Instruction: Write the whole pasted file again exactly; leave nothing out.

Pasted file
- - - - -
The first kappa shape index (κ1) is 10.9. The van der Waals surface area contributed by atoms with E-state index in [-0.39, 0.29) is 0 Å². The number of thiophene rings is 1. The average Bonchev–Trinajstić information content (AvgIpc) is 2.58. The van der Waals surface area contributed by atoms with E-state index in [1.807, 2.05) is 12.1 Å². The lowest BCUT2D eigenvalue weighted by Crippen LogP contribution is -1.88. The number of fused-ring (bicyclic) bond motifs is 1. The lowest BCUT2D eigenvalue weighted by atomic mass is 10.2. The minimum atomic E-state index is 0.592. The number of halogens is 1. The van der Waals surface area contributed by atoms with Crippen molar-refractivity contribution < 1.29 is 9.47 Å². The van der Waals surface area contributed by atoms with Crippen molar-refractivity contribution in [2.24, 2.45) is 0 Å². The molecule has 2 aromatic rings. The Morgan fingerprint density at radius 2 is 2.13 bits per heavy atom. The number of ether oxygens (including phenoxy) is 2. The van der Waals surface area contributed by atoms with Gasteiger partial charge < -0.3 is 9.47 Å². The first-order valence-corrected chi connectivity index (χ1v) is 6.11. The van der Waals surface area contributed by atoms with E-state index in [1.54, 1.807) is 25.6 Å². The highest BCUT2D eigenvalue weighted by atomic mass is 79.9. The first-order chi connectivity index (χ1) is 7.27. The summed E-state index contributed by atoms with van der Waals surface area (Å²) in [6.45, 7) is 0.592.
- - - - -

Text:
The first kappa shape index (κ1) is 10.9. The van der Waals surface area contributed by atoms with E-state index in [-0.39, 0.29) is 0 Å². The number of thiophene rings is 1. The average Bonchev–Trinajstić information content (AvgIpc) is 2.58. The van der Waals surface area contributed by atoms with E-state index in [1.807, 2.05) is 12.1 Å². The lowest BCUT2D eigenvalue weighted by Crippen LogP contribution is -1.88. The number of fused-ring (bicyclic) bond motifs is 1. The lowest BCUT2D eigenvalue weighted by atomic mass is 10.2. The minimum atomic E-state index is 0.592. The number of halogens is 1. The van der Waals surface area contributed by atoms with Crippen molar-refractivity contribution < 1.29 is 9.47 Å². The van der Waals surface area contributed by atoms with Crippen molar-refractivity contribution in [2.24, 2.45) is 0 Å². The molecule has 2 aromatic rings. The Morgan fingerprint density at radius 2 is 2.13 bits per heavy atom. The number of ether oxygens (including phenoxy) is 2. The van der Waals surface area contributed by atoms with Gasteiger partial charge < -0.3 is 9.47 Å². The first-order valence-corrected chi connectivity index (χ1v) is 6.11. The van der Waals surface area contributed by atoms with E-state index in [1.54, 1.807) is 25.6 Å². The highest BCUT2D eigenvalue weighted by atomic mass is 79.9. The first-order chi connectivity index (χ1) is 7.27. The summed E-state index contributed by atoms with van der Waals surface area (Å²) in [6.45, 7) is 0.592.